To install new apps, I use my desktop computer by going to the Google Play Store (www.play.google.com/store/apps/). You can install from here and when you turn on (wake up) your Nexus 7, the app will be there! If you see an app in the icon list of the Play Store, click on it and you should see a full page, describing the app. This is where you install the app from. You can also go to the Play Store directly on your tablet by tapping the white shopping bag icon in the lower right of the display.
Some interesting apps that I use are, Dropbox, Evernote, Flashlight, Google Sky Map, Kindle, RealCalc(ulator), Camera, Google Keep, GPS Essentials, HD Widgets, Lookout, ISS Detector, 1Weather, Out of Milk, Pic2shop, (Btw, all of these apps are free!)
To move an app’s icon, just hold your finger on it for a second, then drag it to wherever you wish. If you drag an icon over the top of another and release, it will create a “group”, or folder. You can catagorize apps in this manner, then rename the group. An example of this is the group at the bottom, left of your tablet. If you wish to remove an icon from the desktop, do the above, then drag to the top of the screen to “remove”. This does not delete the app from your tablet, only the icon from your desktop. To uninstall an app, go to the apps page (the circle with six squares at bottom, center) then touch and hold the app’s icon you wish to delete, and drag to the top of the screen to the “uninstall” location. Then click, “OK”.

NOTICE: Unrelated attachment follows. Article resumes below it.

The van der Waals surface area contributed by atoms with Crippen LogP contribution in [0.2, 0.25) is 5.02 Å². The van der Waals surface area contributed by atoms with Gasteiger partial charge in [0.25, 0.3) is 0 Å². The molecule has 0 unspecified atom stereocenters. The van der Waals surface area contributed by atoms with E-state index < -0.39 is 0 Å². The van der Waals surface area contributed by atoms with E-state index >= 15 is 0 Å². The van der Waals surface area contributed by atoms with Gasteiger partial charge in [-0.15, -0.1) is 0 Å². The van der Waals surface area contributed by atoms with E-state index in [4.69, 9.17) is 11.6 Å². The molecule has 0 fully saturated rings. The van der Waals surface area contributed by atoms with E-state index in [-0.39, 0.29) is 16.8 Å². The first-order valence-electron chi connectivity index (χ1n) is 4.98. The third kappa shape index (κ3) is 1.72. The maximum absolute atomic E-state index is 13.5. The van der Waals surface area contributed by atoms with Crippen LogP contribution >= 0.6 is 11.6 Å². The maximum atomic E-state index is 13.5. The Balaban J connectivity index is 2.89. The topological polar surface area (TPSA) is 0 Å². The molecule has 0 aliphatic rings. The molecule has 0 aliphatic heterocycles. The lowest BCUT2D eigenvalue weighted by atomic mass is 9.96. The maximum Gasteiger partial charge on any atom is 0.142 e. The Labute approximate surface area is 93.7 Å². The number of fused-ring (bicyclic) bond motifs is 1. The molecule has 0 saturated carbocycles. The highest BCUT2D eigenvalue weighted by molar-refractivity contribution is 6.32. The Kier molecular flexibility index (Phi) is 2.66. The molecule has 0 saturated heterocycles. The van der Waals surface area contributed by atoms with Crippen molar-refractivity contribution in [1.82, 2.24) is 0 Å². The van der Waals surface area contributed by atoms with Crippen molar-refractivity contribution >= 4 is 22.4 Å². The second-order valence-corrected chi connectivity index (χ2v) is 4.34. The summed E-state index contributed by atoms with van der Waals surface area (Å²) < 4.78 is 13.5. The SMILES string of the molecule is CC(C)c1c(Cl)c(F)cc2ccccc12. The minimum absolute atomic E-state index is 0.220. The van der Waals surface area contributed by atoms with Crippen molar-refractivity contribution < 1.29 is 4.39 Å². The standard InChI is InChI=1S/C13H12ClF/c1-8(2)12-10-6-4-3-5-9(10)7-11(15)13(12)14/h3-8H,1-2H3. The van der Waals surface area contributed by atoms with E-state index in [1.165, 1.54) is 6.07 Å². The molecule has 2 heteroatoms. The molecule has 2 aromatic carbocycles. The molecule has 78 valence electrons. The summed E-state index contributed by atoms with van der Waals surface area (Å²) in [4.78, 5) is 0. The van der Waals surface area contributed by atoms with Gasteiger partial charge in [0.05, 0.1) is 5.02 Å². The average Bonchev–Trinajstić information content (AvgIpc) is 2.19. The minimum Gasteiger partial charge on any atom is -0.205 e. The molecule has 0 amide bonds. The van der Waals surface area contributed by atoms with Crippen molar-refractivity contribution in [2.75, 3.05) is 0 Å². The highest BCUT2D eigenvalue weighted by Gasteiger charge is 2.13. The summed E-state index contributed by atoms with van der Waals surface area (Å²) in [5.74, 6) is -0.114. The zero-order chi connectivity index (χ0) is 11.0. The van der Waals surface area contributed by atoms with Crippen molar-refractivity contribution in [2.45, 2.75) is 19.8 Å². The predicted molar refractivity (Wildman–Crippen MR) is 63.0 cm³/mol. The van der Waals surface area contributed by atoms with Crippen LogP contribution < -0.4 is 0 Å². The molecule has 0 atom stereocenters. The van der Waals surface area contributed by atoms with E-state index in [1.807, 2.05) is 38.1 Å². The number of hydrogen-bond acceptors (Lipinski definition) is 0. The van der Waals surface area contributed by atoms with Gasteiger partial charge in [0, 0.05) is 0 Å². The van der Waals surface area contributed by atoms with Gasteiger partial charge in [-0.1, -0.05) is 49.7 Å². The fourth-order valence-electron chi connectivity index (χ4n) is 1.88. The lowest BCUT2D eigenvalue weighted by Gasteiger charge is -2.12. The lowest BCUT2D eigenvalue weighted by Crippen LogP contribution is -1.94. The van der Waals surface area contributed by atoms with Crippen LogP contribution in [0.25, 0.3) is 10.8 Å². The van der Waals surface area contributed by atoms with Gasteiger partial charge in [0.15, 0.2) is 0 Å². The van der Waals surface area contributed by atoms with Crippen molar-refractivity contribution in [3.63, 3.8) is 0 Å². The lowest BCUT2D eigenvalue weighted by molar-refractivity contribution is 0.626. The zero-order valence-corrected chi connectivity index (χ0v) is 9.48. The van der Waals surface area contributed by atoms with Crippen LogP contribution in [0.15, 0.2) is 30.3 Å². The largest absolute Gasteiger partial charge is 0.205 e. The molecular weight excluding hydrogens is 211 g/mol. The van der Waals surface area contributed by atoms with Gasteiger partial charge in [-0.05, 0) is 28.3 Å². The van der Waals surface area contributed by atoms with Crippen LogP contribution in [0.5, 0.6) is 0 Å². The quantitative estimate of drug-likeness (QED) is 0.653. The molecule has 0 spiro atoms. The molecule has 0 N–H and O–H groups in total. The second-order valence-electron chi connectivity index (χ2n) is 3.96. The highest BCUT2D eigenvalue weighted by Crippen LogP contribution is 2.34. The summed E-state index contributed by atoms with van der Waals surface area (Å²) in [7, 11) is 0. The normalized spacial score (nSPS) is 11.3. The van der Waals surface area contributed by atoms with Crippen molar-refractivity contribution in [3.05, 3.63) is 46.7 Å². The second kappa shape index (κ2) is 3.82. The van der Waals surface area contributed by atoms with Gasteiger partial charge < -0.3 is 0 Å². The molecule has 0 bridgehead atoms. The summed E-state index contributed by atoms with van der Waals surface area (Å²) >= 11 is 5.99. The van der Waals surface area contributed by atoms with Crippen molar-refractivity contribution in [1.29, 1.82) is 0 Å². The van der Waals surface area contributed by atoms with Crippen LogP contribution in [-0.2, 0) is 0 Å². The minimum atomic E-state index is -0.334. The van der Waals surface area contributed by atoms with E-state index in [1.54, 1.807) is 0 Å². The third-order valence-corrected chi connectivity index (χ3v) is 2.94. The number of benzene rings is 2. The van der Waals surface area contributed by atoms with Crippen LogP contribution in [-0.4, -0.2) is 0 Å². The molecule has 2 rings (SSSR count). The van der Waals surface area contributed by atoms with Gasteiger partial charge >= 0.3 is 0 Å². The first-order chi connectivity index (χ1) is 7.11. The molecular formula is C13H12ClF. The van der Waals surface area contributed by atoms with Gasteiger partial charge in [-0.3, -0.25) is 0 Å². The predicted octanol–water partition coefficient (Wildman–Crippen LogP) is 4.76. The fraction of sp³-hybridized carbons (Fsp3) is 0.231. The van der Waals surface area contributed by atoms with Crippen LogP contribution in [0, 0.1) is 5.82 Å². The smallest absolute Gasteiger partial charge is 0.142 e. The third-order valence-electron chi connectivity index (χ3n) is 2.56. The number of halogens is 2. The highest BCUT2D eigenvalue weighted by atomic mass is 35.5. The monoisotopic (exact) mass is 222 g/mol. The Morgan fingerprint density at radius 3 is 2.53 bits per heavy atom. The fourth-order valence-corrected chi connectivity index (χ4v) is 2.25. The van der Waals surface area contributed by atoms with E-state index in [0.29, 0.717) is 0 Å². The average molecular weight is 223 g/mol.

If, for whatever reason, you have turned your tablet off or it has shut down on its own, you may have to hold the power button in for up to 30 seconds to get it to respond. Usually, this is not necessary, but can get you out of a jam.
I try to never let my battery get below ~20 percent charge. I just leave the charger plugged in to the wall outlet and every day or two, plug it into the tablet.
I don't know why reviewers, etc., fail to mention it, but the Nexus 7 is one of the very few tablets that has a complete, stand-alone GPS built in. This works like any regular GPS unit and is one of my favorite features of the tablet. There are many apps available that utilize the GPS function.
The Nexus also features NFC, or Near Field Communication. This enables simply 'touching' the tablet against other NFC devices to quickly transfer files, etc. Using Google Wallet, you can also use NFC, at some cash register terminals, to easily charge your purchase.
To perform a screen capture, hold in the power button and the down volume at the same time for about two seconds. The screen should flash when it works. After doing this, drag down the upper, left “shade” and you should see a line that says, “Screenshot captured”. Touch this to view, copy, move, etc., the image.
A clever “secret” is that a magnet, when held near the lower left side (in “portrait” format) will turn the tablet on and off. The area is just above the four contact points on the left side of the tablet. It seems to work, both on the front and rear sides. Some book-type cases will have a magnet built into them, just for this purpose. Strangely, the “official” Nexus case does not have this magnet.